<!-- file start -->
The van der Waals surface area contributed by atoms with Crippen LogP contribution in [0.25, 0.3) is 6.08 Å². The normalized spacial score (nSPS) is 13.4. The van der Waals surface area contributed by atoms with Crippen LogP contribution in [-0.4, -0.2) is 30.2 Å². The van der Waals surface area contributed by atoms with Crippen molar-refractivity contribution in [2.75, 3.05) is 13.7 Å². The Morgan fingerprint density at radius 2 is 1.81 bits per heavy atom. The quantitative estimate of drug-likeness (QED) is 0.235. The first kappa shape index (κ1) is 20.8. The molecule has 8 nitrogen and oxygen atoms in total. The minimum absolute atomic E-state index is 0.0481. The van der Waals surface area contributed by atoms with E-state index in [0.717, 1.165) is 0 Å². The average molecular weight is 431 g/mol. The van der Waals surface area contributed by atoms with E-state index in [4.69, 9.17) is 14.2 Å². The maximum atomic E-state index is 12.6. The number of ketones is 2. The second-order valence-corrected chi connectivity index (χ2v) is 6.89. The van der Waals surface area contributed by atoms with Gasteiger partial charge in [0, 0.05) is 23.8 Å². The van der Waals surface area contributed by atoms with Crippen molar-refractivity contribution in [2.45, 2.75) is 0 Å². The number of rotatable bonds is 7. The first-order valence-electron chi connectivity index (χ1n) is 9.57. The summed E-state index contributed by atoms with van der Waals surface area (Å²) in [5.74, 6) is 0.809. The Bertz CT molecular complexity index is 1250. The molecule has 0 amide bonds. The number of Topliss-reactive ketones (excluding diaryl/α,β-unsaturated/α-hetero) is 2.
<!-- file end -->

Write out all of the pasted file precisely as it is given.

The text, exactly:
The van der Waals surface area contributed by atoms with Crippen LogP contribution in [0.25, 0.3) is 6.08 Å². The normalized spacial score (nSPS) is 13.4. The van der Waals surface area contributed by atoms with Crippen LogP contribution in [-0.4, -0.2) is 30.2 Å². The van der Waals surface area contributed by atoms with Crippen molar-refractivity contribution in [2.75, 3.05) is 13.7 Å². The Morgan fingerprint density at radius 2 is 1.81 bits per heavy atom. The quantitative estimate of drug-likeness (QED) is 0.235. The first kappa shape index (κ1) is 20.8. The molecule has 8 nitrogen and oxygen atoms in total. The minimum absolute atomic E-state index is 0.0481. The van der Waals surface area contributed by atoms with E-state index in [0.717, 1.165) is 0 Å². The average molecular weight is 431 g/mol. The van der Waals surface area contributed by atoms with E-state index in [4.69, 9.17) is 14.2 Å². The maximum atomic E-state index is 12.6. The number of ketones is 2. The second-order valence-corrected chi connectivity index (χ2v) is 6.89. The van der Waals surface area contributed by atoms with Gasteiger partial charge in [0, 0.05) is 23.8 Å². The van der Waals surface area contributed by atoms with Crippen molar-refractivity contribution in [2.45, 2.75) is 0 Å². The number of rotatable bonds is 7. The first-order valence-electron chi connectivity index (χ1n) is 9.57. The summed E-state index contributed by atoms with van der Waals surface area (Å²) in [5.74, 6) is 0.809. The Bertz CT molecular complexity index is 1250. The molecule has 0 amide bonds. The number of Topliss-reactive ketones (excluding diaryl/α,β-unsaturated/α-hetero) is 2.